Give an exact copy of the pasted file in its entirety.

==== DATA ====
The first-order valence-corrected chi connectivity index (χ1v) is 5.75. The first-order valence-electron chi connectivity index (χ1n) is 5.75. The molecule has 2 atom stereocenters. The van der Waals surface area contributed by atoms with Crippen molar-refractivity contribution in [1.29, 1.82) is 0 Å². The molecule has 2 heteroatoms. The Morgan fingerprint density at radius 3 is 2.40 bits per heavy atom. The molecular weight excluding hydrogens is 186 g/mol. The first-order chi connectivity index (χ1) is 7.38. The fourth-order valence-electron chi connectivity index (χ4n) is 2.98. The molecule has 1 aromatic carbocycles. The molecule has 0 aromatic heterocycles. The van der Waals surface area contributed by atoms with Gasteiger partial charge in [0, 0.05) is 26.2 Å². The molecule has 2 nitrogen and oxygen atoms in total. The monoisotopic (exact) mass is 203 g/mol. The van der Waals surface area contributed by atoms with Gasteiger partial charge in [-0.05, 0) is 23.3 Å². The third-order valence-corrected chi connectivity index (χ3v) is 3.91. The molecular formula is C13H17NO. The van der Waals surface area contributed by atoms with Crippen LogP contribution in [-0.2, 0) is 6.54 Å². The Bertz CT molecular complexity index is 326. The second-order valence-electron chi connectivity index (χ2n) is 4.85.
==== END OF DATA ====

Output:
The first-order valence-corrected chi connectivity index (χ1v) is 5.75. The first-order valence-electron chi connectivity index (χ1n) is 5.75. The molecule has 2 atom stereocenters. The van der Waals surface area contributed by atoms with Crippen molar-refractivity contribution in [1.29, 1.82) is 0 Å². The molecule has 2 heteroatoms. The Morgan fingerprint density at radius 3 is 2.40 bits per heavy atom. The molecular weight excluding hydrogens is 186 g/mol. The first-order chi connectivity index (χ1) is 7.38. The fourth-order valence-electron chi connectivity index (χ4n) is 2.98. The molecule has 1 aromatic carbocycles. The molecule has 0 aromatic heterocycles. The van der Waals surface area contributed by atoms with Gasteiger partial charge in [0, 0.05) is 26.2 Å². The molecule has 2 nitrogen and oxygen atoms in total. The monoisotopic (exact) mass is 203 g/mol. The van der Waals surface area contributed by atoms with Gasteiger partial charge in [-0.05, 0) is 23.3 Å². The third-order valence-corrected chi connectivity index (χ3v) is 3.91. The molecular formula is C13H17NO. The van der Waals surface area contributed by atoms with Crippen LogP contribution in [-0.2, 0) is 6.54 Å². The Bertz CT molecular complexity index is 326. The second-order valence-electron chi connectivity index (χ2n) is 4.85.